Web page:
Some drug cases where the conviction date occurred between July 1, 2008 and June 30, 2011 in Colorado can be sealed. Specific procedures and criteria pertain to these “magical dates” (July 1, 20018 through June 20, 2011) enacted by the legislature.
Which types of conviction records can be sealed? Petty and Misdemeanor drug convictions are eligible. Also, Felony convictions related to Class 5 or Class 6 Felony offenses may be sealed. However, cases which are ineligible are those related to the following: 1) possession with intent to manufacture, dispense or sell drugs; 2) attempt or conspiracy to sell, dispense, or manufacture drugs; 3) selling, manufacturing, or dispensing drugs.
There is a waiting period for sealing these convictions. The waiting period is 10 years or more after the date of the final disposition of all criminal proceedings or the petitioner’s release from supervision concerning a criminal conviction (whichever is later). Furthermore, the petitioner must not have been charged or convicted of a criminal offense in the 10 or more years since the date of the final disposition of all criminal proceedings against the petitioner, or the petitioner’s release from any forms of supervision, whichever is later.
Thus, yes some drug convictions are eligible, but a petitioner must qualify to the EXACT criteria listed above, otherwise chances are that the petition to seal will be denied.
Court fines, restitution, late fees, and any other fees outstanding in the case must be paid in advance of filing. A petition to seal criminal conviction records pertaining to convictions that occurred in Colorado between July 1, 21008 and June 30, 2011 may be filed once every 12 months. The petition should be filed in the district court in the county where the conviction occurred.
If the court determines that the petition is sufficient on its face then the court will set the case for a hearing on the petition. It is important that the petitioner be prepared for the hearing. The court will use a balancing test to determine if the petitioner’s interest in sealing the records outweighs the public’s interest in retaining the records. Many of the factors the Court will utilize in the balancing test include the following: the government’s interest in retaining the records in public view, the severity of the offense for which the petitioner has requested a record seal, the dates and number of convictions the petitioner is requesting to be sealed, the overall criminal history of the petitioner, and the district attorney’s position on the sealing. It is important that the petitioner be able to articulate at the hearing how her interest in sealing the records outweighs the public’s interest. If the petitioner cannot convince the court of the unwarranted adverse consequences to the petitioner of retaining the records in the public domain, then the petitioner may lose the hearing and not achieve a record seal.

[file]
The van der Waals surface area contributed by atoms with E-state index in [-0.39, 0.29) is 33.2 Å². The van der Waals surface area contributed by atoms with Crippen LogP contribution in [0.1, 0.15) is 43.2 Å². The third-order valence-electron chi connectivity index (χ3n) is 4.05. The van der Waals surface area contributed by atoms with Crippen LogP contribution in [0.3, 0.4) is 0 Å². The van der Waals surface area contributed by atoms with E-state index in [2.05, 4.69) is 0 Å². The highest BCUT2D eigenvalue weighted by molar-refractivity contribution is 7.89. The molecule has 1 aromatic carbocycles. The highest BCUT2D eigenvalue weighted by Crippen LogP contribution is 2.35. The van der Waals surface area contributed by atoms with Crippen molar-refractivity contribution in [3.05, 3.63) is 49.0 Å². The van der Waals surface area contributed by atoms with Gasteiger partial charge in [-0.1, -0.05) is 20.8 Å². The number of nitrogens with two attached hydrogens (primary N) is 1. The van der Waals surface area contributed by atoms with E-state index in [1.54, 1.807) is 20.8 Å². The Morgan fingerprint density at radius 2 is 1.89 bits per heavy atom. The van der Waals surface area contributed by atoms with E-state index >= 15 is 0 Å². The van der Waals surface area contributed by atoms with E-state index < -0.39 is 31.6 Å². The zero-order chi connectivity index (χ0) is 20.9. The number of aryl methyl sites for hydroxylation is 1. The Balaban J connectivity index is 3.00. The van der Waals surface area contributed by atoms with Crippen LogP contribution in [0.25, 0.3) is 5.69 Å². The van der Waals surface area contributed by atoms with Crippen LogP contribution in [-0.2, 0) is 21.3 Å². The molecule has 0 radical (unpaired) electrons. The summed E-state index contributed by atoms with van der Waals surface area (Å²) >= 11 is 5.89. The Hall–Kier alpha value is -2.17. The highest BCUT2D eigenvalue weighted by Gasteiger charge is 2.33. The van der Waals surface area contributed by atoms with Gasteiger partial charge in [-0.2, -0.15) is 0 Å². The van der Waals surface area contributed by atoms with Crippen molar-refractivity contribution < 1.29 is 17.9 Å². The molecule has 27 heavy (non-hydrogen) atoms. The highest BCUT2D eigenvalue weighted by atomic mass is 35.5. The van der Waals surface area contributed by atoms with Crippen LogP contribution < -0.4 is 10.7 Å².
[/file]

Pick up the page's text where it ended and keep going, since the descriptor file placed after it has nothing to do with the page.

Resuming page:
If, however the petitioner is successful, then it is critical that the petitioner request that the civil suit to seal the records is also sealed. Otherwise the underlying criminal records will be sealed however the petition to seal (with all of the criminal information contained in the petition) will remain open to public view.
A downside to not convincing the court to seal the records or not carefully reading the statute to determine eligibility before filing is that the petitioner will actually create an additional court case referencing the details of the underlying criminal case. In other words, not only will the petitioner still have open records in the criminal case for public view, the public may also now view a civil suit which references the details of the criminal case. Thus, the petitioner has now essentially doubled some of the records in public view that she was trying to seal. Thus creating a “one step forward, two steps back” scenario regarding the petitioner’s attempt to get the case off her record.
Successfully sealing a person’s criminal history records can very powerful. It can have an enormous impact upon a person’s approach/ability to obtain a job, apply for schooling, social status, and countless other areas where not having a criminal record is important. Attention to detail, preparation, and a firm understanding of the law and process are critical to correctly sealing criminal drug conviction records in Colorado.
Denver Criminal Record Seal Attorney Monte Robbins has extensive experience in sealing criminal records, including complex cases, and situations where a petitioner needs to seal multiple cases. Contact Denver Criminal Record Seal Lawyer Monte Robbins today to discuss your record sealing needs.